Published resource figures at a 0.07% Ni cutoff are (Pitkäjärvi, of Talvivaara Exploration Ltd, 2010):
        Measured Resource - 301.6 Mt @ 0.23% Ni, 0.02% Co, 0.13% Cu, 0.51% Zn,
        Indicated Resource - 203.5 Mt @ 0.22% Ni, 0.02% Co, 0.12% Cu, 0.49% Zn,
        Inferred Resource - 321.2 Mt @ 0.21% Ni, 0.02% Co, 0.12% Cu, 0.50% Zn,
        Measured Resource - 61.9 Mt @ 0.24% Ni, 0.02% Co, 0.14% Cu, 0.52% Zn,
        Indicated Resource - 74.6 Mt @ 0.22% Ni, 0.02% Co, 0.13% Cu, 0.49% Zn,
        Inferred Resource - 41.3 Mt @ 0.20% Ni, 0.02% Co, 0.12% Cu, 0.47% Zn,
  Combined totals
        Measured + Indicated Resource - 642 Mt @ 0.20% Ni, 0.02% Co, 0.12% Cu, 0.49% Zn,
        Inferred Resource - 362 Mt @ 0.20% Ni, 0.02% Co, 0.13% Cu, 0.49% Zn,
        Measured + Indicated + Inferred Resource - 1.004 Gt @ 0.22% Ni, 0.02% Co, 0.13% Cu, 0.50% Zn.

Published JORC compliant resource figures (Talvivaara Plc website, 2013) at a 0.07% Ni cutoff, at the end of 2012 were:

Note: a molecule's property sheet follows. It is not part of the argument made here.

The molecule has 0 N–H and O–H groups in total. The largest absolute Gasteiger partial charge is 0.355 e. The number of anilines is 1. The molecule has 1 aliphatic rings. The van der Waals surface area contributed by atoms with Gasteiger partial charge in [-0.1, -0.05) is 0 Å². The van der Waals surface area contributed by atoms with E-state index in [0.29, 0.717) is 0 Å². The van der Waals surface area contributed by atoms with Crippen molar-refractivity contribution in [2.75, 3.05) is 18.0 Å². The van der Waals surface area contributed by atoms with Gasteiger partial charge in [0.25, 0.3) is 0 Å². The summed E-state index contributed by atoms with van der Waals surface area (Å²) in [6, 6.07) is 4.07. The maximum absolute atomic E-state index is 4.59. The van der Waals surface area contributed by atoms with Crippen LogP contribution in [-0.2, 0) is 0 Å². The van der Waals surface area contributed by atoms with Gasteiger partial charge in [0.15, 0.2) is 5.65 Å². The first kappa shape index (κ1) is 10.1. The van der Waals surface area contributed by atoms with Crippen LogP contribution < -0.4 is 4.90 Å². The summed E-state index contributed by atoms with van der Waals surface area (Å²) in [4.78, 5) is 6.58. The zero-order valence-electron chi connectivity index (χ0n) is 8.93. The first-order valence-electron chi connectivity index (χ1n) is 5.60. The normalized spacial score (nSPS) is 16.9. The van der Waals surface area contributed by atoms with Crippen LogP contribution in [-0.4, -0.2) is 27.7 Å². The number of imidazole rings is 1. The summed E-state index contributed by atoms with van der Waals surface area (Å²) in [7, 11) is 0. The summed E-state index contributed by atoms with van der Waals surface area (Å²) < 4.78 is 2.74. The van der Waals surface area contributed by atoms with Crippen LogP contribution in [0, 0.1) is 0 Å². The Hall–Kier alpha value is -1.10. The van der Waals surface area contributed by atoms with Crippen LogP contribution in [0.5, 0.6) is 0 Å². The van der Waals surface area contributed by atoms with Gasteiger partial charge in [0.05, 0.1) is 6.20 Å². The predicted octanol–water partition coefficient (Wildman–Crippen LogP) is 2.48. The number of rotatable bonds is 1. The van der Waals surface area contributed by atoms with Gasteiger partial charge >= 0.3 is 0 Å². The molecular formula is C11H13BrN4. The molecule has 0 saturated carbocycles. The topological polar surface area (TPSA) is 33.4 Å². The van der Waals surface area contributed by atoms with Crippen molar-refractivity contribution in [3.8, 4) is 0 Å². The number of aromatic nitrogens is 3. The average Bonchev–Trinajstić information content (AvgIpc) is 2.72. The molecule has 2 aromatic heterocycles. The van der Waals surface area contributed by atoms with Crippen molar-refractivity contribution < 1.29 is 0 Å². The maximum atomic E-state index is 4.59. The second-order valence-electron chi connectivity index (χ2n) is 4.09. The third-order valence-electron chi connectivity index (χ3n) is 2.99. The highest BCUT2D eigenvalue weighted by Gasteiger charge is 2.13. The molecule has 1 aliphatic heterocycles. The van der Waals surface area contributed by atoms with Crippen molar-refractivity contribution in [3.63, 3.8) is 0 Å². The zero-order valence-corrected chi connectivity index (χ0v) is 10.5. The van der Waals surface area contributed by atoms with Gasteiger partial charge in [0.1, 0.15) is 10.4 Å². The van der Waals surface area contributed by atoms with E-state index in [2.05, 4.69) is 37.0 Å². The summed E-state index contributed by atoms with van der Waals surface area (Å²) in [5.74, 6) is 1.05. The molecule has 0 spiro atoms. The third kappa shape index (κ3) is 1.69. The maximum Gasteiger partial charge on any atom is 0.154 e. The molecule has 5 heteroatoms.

Measured + Indicated Resource - 1305.5 Mt @ 0.22% Ni, 0.02% Co, 0.13% Cu, 0.50% Zn, 0.0017% U,
        Inferred Resource - 748.3 Mt @ 0.21% Ni, 0.02% Co, 0.12% Cu, 0.49% Zn, 0.0018% U,
        Measured + Indicated + Inferred Resource - 2.0528 Gt @ 0.22% Ni, 0.02% Co, 0.13% Cu, 0.50% Zn, 0.0017% U.

The most recent source geological information used to prepare this summary was dated: 2010.    
This description is a summary from published sources, the chief of which are listed below.
© Copyright Porter GeoConsultancy Pty Ltd.   Unauthorised copying, reproduction, storage or dissemination prohibited.

  References & Additional Information
 References to this deposit in the PGC Literature Collection:
Jowitt S M and Keays R R,  2011 - Shale-hosted Ni‐(Cu‐PGE) mineralisation: a global overview: in    Trans. IMM (incorp. AusIMM Proc.), Section B, Appl. Earth Sc.   v.120 pp. 187-197
Lecomte A, Cathelineau M, Deloule E, Brouand M, Peiffert C, Loukola-Ruskeeniemi K, Pohjolainen E and Lahtinen H,  2014 - Uraniferous bitumen nodules in the Talvivaara Ni–Zn–Cu–Co deposit (Finland): influence of metamorphism on uranium mineralization in black shales: in    Mineralium Deposita   v.49 pp. 513-533